Another EduOx Gored

I’m coming late to this whole hubbub about teaching to the test, but I think two issues are getting tangled up here. Yes, there are incentives in NCLB that encourage states to create low-quality tests, and that policymakers could fix. And yes, there are too many schools that teach to the test.

But, cheap tests are not the root cause of “teaching to the test.” Rather, that’s much more a human capital/labor market problem. The cheap tests also tend to be pretty low-level so teachers should be less not more likely to teach to them in an effort to get kids to pass because they’re basically general knowledge/skills sorts of exercises. As a general rule, all else equal, you’d expect to see more teaching to the test as the tests got harder and it became more difficult for kids to pass them just as the result of a generally effective instructional program rather than an actual curriculum…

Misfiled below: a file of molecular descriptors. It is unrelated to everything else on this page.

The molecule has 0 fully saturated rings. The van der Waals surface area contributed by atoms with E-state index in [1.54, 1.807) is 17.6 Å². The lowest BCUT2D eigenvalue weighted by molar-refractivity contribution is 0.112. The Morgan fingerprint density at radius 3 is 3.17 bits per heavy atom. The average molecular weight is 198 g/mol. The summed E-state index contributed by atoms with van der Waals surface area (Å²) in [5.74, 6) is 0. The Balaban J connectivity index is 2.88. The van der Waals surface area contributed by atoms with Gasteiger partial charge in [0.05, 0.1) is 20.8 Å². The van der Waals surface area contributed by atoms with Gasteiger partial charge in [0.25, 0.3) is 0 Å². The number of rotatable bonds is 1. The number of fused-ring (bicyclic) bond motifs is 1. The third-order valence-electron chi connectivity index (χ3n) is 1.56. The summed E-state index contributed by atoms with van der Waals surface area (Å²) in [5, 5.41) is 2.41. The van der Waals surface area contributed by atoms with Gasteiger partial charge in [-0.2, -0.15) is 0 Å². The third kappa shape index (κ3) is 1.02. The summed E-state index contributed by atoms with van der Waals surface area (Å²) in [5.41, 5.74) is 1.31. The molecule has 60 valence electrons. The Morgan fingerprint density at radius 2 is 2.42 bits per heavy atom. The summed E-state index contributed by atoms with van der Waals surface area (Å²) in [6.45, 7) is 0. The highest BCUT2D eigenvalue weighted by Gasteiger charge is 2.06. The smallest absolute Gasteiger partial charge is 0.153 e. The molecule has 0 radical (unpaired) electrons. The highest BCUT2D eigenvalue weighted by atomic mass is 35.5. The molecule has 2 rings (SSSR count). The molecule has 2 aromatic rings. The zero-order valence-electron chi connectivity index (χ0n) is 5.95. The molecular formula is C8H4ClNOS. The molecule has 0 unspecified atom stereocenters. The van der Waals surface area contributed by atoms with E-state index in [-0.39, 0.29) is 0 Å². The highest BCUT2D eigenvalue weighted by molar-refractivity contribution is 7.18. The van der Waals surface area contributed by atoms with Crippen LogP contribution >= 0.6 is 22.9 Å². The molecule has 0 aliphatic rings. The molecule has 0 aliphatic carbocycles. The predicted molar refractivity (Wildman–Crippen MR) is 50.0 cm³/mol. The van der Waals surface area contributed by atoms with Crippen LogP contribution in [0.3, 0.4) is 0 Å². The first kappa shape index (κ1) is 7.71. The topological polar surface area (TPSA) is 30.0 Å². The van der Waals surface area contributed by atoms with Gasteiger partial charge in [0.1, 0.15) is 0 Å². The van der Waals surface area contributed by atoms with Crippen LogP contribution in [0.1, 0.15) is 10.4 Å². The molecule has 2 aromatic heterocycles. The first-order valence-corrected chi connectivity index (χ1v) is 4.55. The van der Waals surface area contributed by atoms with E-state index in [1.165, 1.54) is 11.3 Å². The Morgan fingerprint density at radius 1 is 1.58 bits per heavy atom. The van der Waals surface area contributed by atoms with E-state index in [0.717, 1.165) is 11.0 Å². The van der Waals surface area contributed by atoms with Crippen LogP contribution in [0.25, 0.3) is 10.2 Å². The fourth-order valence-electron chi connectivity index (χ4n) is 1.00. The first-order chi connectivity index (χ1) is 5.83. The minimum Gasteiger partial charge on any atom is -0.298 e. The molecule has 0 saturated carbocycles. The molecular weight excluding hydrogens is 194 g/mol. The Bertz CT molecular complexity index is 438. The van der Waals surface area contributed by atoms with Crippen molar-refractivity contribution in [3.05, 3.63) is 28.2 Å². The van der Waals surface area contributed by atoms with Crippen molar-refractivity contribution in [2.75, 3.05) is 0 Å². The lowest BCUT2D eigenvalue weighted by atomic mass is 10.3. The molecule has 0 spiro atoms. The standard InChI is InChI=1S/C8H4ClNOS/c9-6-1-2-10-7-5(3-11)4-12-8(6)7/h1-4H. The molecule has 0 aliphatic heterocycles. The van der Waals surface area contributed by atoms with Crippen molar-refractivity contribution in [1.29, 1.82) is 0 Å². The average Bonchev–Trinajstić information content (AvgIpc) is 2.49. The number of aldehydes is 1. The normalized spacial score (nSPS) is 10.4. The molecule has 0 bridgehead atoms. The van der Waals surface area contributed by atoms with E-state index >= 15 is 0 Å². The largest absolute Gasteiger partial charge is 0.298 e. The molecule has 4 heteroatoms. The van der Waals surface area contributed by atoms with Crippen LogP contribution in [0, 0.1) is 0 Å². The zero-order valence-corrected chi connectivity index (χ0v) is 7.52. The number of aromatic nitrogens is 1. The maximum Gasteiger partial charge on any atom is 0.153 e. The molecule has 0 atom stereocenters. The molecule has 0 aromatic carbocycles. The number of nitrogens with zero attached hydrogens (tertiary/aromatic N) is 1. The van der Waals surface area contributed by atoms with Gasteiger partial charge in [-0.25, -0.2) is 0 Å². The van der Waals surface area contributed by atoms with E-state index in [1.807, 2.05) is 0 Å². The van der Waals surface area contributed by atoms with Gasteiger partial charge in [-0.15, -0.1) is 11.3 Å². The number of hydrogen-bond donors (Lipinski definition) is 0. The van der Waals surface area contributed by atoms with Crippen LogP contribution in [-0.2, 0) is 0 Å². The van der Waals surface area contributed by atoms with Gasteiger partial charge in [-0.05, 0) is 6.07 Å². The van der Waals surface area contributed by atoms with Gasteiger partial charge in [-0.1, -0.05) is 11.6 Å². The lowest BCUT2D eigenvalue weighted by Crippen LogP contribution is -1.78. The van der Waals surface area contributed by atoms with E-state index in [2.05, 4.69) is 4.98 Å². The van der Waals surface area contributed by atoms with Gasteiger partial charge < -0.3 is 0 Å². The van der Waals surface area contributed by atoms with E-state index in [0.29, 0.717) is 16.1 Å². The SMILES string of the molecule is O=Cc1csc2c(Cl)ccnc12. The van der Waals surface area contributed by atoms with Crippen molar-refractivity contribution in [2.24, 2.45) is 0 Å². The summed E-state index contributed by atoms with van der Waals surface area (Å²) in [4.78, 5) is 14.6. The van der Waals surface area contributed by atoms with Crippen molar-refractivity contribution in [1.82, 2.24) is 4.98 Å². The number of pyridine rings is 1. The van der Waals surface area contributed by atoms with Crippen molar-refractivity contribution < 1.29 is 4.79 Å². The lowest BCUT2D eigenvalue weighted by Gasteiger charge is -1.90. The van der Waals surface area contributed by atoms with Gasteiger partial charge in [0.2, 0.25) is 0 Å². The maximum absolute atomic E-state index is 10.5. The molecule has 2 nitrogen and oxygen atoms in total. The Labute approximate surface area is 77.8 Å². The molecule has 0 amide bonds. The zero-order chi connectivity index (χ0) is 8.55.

For instance, this is one reason that kids in CORE Knowledge schools tend to do pretty well on today’s state tests regardless of the alignment between those tests and CORE Knowledge. Craig Jerald also gets at that issue, here. So sure, better assessments and curriculum are a must if we want to see real gains in student learning, but frankly so are better teachers and better teaching. But as Kati Haycock has pointed out (pdf), the latter is awfully hard to talk about. And the former is a more convenient villain.

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